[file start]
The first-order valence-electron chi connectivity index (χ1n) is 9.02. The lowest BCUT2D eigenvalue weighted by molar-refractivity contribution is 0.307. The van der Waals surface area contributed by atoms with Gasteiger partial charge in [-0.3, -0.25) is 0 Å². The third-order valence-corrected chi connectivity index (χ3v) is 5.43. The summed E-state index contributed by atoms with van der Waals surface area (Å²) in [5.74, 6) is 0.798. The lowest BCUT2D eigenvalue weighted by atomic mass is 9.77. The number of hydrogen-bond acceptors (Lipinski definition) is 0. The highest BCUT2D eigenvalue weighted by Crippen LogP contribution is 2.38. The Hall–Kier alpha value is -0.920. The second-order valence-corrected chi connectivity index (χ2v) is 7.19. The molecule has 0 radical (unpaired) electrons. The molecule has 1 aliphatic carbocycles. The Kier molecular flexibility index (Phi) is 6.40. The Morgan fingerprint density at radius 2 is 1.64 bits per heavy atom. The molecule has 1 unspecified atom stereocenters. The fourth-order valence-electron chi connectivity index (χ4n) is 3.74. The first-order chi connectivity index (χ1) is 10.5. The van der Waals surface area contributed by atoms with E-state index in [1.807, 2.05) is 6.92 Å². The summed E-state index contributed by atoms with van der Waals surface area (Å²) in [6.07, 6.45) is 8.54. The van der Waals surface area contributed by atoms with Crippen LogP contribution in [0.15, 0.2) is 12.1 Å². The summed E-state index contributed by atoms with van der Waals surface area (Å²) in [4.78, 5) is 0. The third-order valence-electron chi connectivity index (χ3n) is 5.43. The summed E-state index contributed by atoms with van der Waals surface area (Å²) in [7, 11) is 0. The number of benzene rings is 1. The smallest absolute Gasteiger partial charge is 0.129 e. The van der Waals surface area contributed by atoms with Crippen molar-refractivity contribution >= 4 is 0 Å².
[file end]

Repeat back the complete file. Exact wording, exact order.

The first-order valence-electron chi connectivity index (χ1n) is 9.02. The lowest BCUT2D eigenvalue weighted by molar-refractivity contribution is 0.307. The van der Waals surface area contributed by atoms with Gasteiger partial charge in [-0.3, -0.25) is 0 Å². The third-order valence-corrected chi connectivity index (χ3v) is 5.43. The summed E-state index contributed by atoms with van der Waals surface area (Å²) in [5.74, 6) is 0.798. The lowest BCUT2D eigenvalue weighted by atomic mass is 9.77. The number of hydrogen-bond acceptors (Lipinski definition) is 0. The highest BCUT2D eigenvalue weighted by Crippen LogP contribution is 2.38. The Hall–Kier alpha value is -0.920. The second-order valence-corrected chi connectivity index (χ2v) is 7.19. The molecule has 0 radical (unpaired) electrons. The molecule has 1 aliphatic carbocycles. The Kier molecular flexibility index (Phi) is 6.40. The Morgan fingerprint density at radius 2 is 1.64 bits per heavy atom. The molecule has 1 unspecified atom stereocenters. The fourth-order valence-electron chi connectivity index (χ4n) is 3.74. The first-order chi connectivity index (χ1) is 10.5. The van der Waals surface area contributed by atoms with E-state index in [1.807, 2.05) is 6.92 Å². The summed E-state index contributed by atoms with van der Waals surface area (Å²) in [6.07, 6.45) is 8.54. The van der Waals surface area contributed by atoms with Crippen LogP contribution in [0.15, 0.2) is 12.1 Å². The summed E-state index contributed by atoms with van der Waals surface area (Å²) in [4.78, 5) is 0. The third-order valence-electron chi connectivity index (χ3n) is 5.43. The summed E-state index contributed by atoms with van der Waals surface area (Å²) in [7, 11) is 0. The number of benzene rings is 1. The smallest absolute Gasteiger partial charge is 0.129 e. The van der Waals surface area contributed by atoms with Crippen molar-refractivity contribution >= 4 is 0 Å².